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Swapping Two Standard C++ List With Example

Updated on July 30, 2018
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I am a software engineer. I have been working with C++, MFC, and .net technologies for 15 years. I like playing video games & reading books.

1. Introduction to Swapping

In any programming language, we may end up having to swap the content of the two variables. If it is a single entity, say two integers. we will end up swapping two values. But, in the case of collections swapping, we must iterate the entire contents and swap the elements between them! The list class of the C++ standard template library provides the function “swap()”, which performs the swapping between two lists. In this article, we will see how it works.

2. Global function to Iterate through each element

The Print_List() global function will take the C++ Standard List as parameter and iterates through each element. On each iteration, it will take the element stored in it and prints that in the console output window. The code for this function is given below:

//ListSort01: Required Includes
#include <stdio.h>
#include <conio.h>
#include <iostream>
#include <list>
#include <string>

using namespace std;

//ListSort 02: Function to Print the Values in List
void Print_List(list<int> listParam)
{
	list<int>::iterator listItr;
	printf("\nThe List members are:\n");
	for (listItr = listParam.begin();
		listItr != listParam.end();
		listItr++)
	{
		printf("%d ", *listItr);
	}
}

3. Swap two Standard List - Code Example - Explained

In the main() function, two c++ standard lists are created. We are going to swap the content of these two lists in this example. The code snippet is below:

//3.1 Create lists
list<int> FirstList;
list<int> SecondList;

Once the lists are ready, they are populated with the integer values. The first list is populated with Odd Number values and length of this list is Five. The second list is populated with Even Number values and the length of this list is Four. To populate both the list we used push_back() function of standard c++ list. The code is below:

//3.2 Prepare First List
FirstList.push_back(1);
FirstList.push_back(3);
FirstList.push_back(5);
FirstList.push_back(7);
FirstList.push_back(9);

//3.3 Prepare Second List
SecondList.push_back(2);
SecondList.push_back(4);
SecondList.push_back(6);
SecondList.push_back(8);

Now, we have two C++ standard lists on hand. Before we perform the Swap operation on the standard list, we will print the content of the lists on the console output window. Our global function Print_List() is called twice to print the content of both the lists. On each call, we are passing the list to be printed on the console output window as parameter. Below is the code:

//3.4 Print First and Second List
printf("First List");
Print_List(FirstList);
printf("\nSecond List");
Print_List(SecondList);

Now, it is time to call the swap function. The swap() is a member function of the C++ standard List and which will swap the content of the passed-in list with its own list. For Example, if we call the swap member function on FirstList by passing the SecondList as parameter, the contents of the first list is swapped with the content of the second list. Therefore, the below two function call achieve the same result:

FirstList.swap(SecondList);
SecondList.swap(FirstList);

In our example, we are calling the swap function of the first list and second list is passed as parameter. After the swapping the performed, we are making call to the Print_List() function to print the contents of the List. Have a look at the below depiction:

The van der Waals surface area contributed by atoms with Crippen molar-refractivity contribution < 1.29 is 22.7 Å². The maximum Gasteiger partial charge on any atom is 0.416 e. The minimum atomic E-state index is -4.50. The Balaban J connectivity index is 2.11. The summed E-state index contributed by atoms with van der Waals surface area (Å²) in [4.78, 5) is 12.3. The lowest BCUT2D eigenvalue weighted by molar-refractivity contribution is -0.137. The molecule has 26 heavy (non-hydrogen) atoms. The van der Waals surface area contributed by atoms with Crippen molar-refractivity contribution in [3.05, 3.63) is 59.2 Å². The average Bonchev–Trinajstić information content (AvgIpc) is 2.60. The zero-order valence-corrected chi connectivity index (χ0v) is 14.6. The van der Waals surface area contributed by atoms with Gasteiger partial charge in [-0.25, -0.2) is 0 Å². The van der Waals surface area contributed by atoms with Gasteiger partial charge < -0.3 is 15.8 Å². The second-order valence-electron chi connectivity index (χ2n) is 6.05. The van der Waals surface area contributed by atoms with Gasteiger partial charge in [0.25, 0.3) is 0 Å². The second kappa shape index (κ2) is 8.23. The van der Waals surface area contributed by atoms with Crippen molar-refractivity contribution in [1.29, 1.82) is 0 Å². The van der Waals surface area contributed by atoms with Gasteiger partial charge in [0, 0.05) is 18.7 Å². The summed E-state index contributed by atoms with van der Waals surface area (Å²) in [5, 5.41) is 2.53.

Swapping two Standard C++ List
Swapping two Standard C++ List | Source

The above picture shows the swapping of the list elements between two lists. When swapping occurs, the list size also gets adjusted. In our case, the length of the first list becomes 4 and length of the second list becomes 5. The code that performs swapping and prints the resultant list is given below:

//3.5 Swap the Lists and Print Contents
FirstList.swap(SecondList);
SecondList.swap(FirstList);
printf("\n\nLists are swapped\n");
printf("-----------------\n");

printf("First List");
Print_List(FirstList);
printf("\nSecond List");
Print_List(SecondList);

Below is the complete example of C++ Standard List Swapping:

//ListSort01: Required Includes
#include <stdio.h>
#include <conio.h>
#include <iostream>
#include <list>
#include <string>

using namespace std;

//ListSort 02: Function to Print the Values in List
void Print_List(list<int> listParam)
{
	list<int>::iterator listItr;
	printf("\nThe List members are:\n");
	for (listItr = listParam.begin();
		listItr != listParam.end();
		listItr++)
	{
		printf("%d ", *listItr);
	}
}


//ListSort 03: Swapping Two Lists
void main()
{
	//3.1 Create lists
	list<int> FirstList;
	list<int> SecondList;

	//3.2 Prepare First List
	FirstList.push_back(1);
	FirstList.push_back(3);
	FirstList.push_back(5);
	FirstList.push_back(7);
	FirstList.push_back(9);

	//3.3 Prepare Second List
	SecondList.push_back(2);
	SecondList.push_back(4);
	SecondList.push_back(6);
	SecondList.push_back(8);

	//3.4 Print First and Second List
	printf("First List");
	Print_List(FirstList);
	printf("\nSecond List");
	Print_List(SecondList);

	//3.5 Swap the Lists and Print Contents
	FirstList.swap(SecondList);
	SecondList.swap(FirstList);
	printf("\n\nLists are swapped\n");
	printf("-----------------\n");

	printf("First List");
	Print_List(FirstList);
	printf("\nSecond List");
	Print_List(SecondList);

	_getch();
}

The output of the above program Example is displayed in the below screen-shot:

Program Output of C++ Standard List Swapping
Program Output of C++ Standard List Swapping | Source

© 2018 sirama

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